Las Vegas has made huge strides in conservation efforts

Yes I know there are many things that are wrong about Las Vegas. People shouldn’t even be there in the first place. The rape of the river that no longer reaches the sea. The rape of the pristine desert and the death of many Native Americans. I lived there for a year and there is also the cheesy nature of the culture. But when they do something right, you got to give them credit.

http://www.homeenergy.org/show/article/id/1811/viewFull/

 

Nevada Energy Star Partners Demonstrate Peak Performance (Web Only)

September 01, 2012

Las Vegas may appear balmy and inviting with its sparkling pools and swaying palm trees, but those who live in Neon City know the truth: It’s too cold in the winter and too hot in the summer.

Unfortunately, hundreds of thousands of homes that were built during an amazing 50 years of rapid growth in the Southwest do not incorporate modern advances in energy performance to accommodate the wild swings of desert climate. As temperatures climb to 110°F in the summer, many homes leak large amounts of cooled air through gaps in ducts, roofs, windows, and doors. And when the frigid north wind drops the temperature below freezing in the winter, heated air escapes, leaving living rooms and bedrooms uncomfortably cold and drafty. While Las Vegans know their climate, they may not realize that they are paying to heat and cool the great outdoors.

The dramatic temperature shifts in the high-desert climate make Las Vegas an ideal place for homeowners who are looking to make their homes more comfortable and to save substantially on their energy bills. Funded in part by DOE’s Building America program, the Building America Retrofit Alliance is working with the Nevada ENERGY STAR Partners–Green Alliance (NESP–Green Alliance), and with Better Building Performance, a Las Vegas company, to upgrade two typical homes top to bottom. Their goal has been to show homeowners and remodelers how easy and effective energy performance upgrades can be.

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Go there and read. More Tomorrow.

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The Lightbulb Of The Future – That is if they get the money to do it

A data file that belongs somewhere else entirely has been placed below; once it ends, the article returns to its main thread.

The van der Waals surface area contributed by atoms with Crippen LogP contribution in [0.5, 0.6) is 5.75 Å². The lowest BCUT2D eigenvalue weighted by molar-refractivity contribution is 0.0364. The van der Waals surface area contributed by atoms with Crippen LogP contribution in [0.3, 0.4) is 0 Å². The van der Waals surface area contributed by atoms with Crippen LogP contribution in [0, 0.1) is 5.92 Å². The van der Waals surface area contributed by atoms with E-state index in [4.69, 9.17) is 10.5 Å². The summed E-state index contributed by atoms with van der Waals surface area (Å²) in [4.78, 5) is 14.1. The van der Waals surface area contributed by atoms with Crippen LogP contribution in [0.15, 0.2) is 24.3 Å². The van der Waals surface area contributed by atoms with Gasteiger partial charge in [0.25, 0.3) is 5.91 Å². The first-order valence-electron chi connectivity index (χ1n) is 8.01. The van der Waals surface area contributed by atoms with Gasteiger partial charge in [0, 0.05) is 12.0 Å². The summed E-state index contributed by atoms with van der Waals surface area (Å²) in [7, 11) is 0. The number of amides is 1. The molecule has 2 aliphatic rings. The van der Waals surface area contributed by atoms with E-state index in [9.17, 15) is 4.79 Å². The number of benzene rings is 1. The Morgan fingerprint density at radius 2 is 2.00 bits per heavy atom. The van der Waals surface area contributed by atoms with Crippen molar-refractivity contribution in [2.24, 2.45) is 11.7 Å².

This is so cool that I really don’t know how to describe it. Lights that use 6 watts of energy and are controlled by your telephone. The future is here.

http://gigaom.com/2012/09/17/lifx-bulb-shines-light-on-connected-home-vs-gadgets/

Sep 17, 2012 – 7:17AM PT

LIFX bulb shines light on connected home vs gadgets

Who needs a light switch when you have smart bulbs paired with smartphones? LIFX is just that: a Wi-Fi connected LED bulb that you remotely control or even change the color. But will consumers want one-off connected gadgets or centrally-managed smart homes in the future?

A new Kickstarter project aims to offer Wi-Fi connected light bulbs to the masses and the best part is, you can change the bulb’s color with the help of a smartphone. The bulb is called LIFX and thanks to the LED technology inside, it’s an energy saver when compared to traditional or CFL bulbs. You control the brightness and color directly from an iPhone or Android device using the LIFX application and there’s smarts in the bulb itself: It can notify you when a new Twitter message arrives, for example.

Take a look at the LIFX explanation video and you can see that the creators my be correct in calling LIFX the “smartest light bulb ever made”:

(No video included because I do not have the skills but please go there and look at it.)

The project impresses me for a few reasons. LIFX, which can be backed for as low as $69 a bulb, has already surpassed its $100,000 goal for backing, taking in over three times that much with nearly two months left for fundraising. It also brings a wide variety of functionality to something most people consider mundane but necessary: a light bulb. And it appears simple to use through the dedicated smartphone application or can still be turned on or off through the existing light switch.

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Go there and read. More tomorrow.

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When The Oil Runs Out – Capitalism goes down with it

People are always playing out this dystopian vision of what the world will look like if there is a sharp break in the availability of fossil fuels. Most people imagine guys with guns will control their chunk of the world and abuse everyone in it for the own good. Or that we will break into semi-dead towns and farm life like 200 years ago. But, I usually say, what if it is slower than that and what if people cooperate instead of foolishly compete. Then life might look like this, which sounds kinda fun.

http://www.ipsnews.net/2012/07/ithaca-ecovillage-forges-a-path-to-sustainable-living/

Ithaca Ecovillage Forges a Path to Sustainable Living

By Coralie Tripier